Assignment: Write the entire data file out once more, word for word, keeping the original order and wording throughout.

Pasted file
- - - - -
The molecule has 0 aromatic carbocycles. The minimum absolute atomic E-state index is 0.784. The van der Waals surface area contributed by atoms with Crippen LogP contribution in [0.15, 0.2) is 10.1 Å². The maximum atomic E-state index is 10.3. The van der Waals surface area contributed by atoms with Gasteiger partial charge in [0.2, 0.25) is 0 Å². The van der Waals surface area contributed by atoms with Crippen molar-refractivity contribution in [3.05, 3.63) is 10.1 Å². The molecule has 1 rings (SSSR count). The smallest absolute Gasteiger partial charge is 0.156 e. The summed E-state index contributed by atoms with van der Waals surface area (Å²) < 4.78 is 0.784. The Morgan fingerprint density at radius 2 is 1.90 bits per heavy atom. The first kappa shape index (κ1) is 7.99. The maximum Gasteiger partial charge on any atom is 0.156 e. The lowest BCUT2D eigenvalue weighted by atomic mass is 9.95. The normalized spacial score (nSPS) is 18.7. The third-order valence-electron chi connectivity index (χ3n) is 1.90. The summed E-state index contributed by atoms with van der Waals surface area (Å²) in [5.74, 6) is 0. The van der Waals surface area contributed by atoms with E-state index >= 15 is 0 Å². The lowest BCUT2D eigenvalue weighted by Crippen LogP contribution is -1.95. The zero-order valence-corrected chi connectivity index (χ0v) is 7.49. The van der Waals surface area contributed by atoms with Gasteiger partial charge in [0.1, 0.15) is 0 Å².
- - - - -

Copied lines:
The molecule has 0 aromatic carbocycles. The minimum absolute atomic E-state index is 0.784. The van der Waals surface area contributed by atoms with Crippen LogP contribution in [0.15, 0.2) is 10.1 Å². The maximum atomic E-state index is 10.3. The van der Waals surface area contributed by atoms with Gasteiger partial charge in [0.2, 0.25) is 0 Å². The van der Waals surface area contributed by atoms with Crippen molar-refractivity contribution in [3.05, 3.63) is 10.1 Å². The molecule has 1 rings (SSSR count). The smallest absolute Gasteiger partial charge is 0.156 e. The summed E-state index contributed by atoms with van der Waals surface area (Å²) < 4.78 is 0.784. The Morgan fingerprint density at radius 2 is 1.90 bits per heavy atom. The first kappa shape index (κ1) is 7.99. The maximum Gasteiger partial charge on any atom is 0.156 e. The lowest BCUT2D eigenvalue weighted by atomic mass is 9.95. The normalized spacial score (nSPS) is 18.7. The third-order valence-electron chi connectivity index (χ3n) is 1.90. The summed E-state index contributed by atoms with van der Waals surface area (Å²) in [5.74, 6) is 0. The van der Waals surface area contributed by atoms with E-state index >= 15 is 0 Å². The lowest BCUT2D eigenvalue weighted by Crippen LogP contribution is -1.95. The zero-order valence-corrected chi connectivity index (χ0v) is 7.49. The van der Waals surface area contributed by atoms with Gasteiger partial charge in [0.1, 0.15) is 0 Å².